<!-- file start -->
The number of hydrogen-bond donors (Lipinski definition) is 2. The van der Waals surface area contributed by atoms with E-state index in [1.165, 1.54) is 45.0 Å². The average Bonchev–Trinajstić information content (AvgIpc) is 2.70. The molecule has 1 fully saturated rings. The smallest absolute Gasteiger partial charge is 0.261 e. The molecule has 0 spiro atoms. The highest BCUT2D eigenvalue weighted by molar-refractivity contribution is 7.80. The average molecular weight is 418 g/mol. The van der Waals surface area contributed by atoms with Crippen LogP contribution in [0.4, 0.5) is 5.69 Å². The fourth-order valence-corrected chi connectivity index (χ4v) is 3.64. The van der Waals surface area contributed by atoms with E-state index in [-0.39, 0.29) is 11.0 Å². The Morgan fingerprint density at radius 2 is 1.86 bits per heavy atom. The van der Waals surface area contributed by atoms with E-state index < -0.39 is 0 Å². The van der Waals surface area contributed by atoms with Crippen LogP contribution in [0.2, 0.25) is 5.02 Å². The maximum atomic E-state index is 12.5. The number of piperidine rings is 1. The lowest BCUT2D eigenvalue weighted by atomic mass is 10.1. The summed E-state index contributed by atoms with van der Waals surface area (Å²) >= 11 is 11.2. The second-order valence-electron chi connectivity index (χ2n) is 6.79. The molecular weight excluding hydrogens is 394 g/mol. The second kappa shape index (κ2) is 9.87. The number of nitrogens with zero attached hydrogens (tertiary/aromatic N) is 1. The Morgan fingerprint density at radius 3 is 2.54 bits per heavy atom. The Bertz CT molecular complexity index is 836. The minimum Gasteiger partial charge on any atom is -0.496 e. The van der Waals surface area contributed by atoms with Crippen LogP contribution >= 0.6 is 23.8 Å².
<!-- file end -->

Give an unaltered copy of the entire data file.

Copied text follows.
The number of hydrogen-bond donors (Lipinski definition) is 2. The van der Waals surface area contributed by atoms with E-state index in [1.165, 1.54) is 45.0 Å². The average Bonchev–Trinajstić information content (AvgIpc) is 2.70. The molecule has 1 fully saturated rings. The smallest absolute Gasteiger partial charge is 0.261 e. The molecule has 0 spiro atoms. The highest BCUT2D eigenvalue weighted by molar-refractivity contribution is 7.80. The average molecular weight is 418 g/mol. The van der Waals surface area contributed by atoms with Crippen LogP contribution in [0.4, 0.5) is 5.69 Å². The fourth-order valence-corrected chi connectivity index (χ4v) is 3.64. The van der Waals surface area contributed by atoms with E-state index in [-0.39, 0.29) is 11.0 Å². The Morgan fingerprint density at radius 2 is 1.86 bits per heavy atom. The van der Waals surface area contributed by atoms with E-state index < -0.39 is 0 Å². The van der Waals surface area contributed by atoms with Crippen LogP contribution in [0.2, 0.25) is 5.02 Å². The maximum atomic E-state index is 12.5. The number of piperidine rings is 1. The lowest BCUT2D eigenvalue weighted by atomic mass is 10.1. The summed E-state index contributed by atoms with van der Waals surface area (Å²) >= 11 is 11.2. The second-order valence-electron chi connectivity index (χ2n) is 6.79. The molecular weight excluding hydrogens is 394 g/mol. The second kappa shape index (κ2) is 9.87. The number of nitrogens with zero attached hydrogens (tertiary/aromatic N) is 1. The Morgan fingerprint density at radius 3 is 2.54 bits per heavy atom. The Bertz CT molecular complexity index is 836. The minimum Gasteiger partial charge on any atom is -0.496 e. The van der Waals surface area contributed by atoms with Crippen LogP contribution >= 0.6 is 23.8 Å².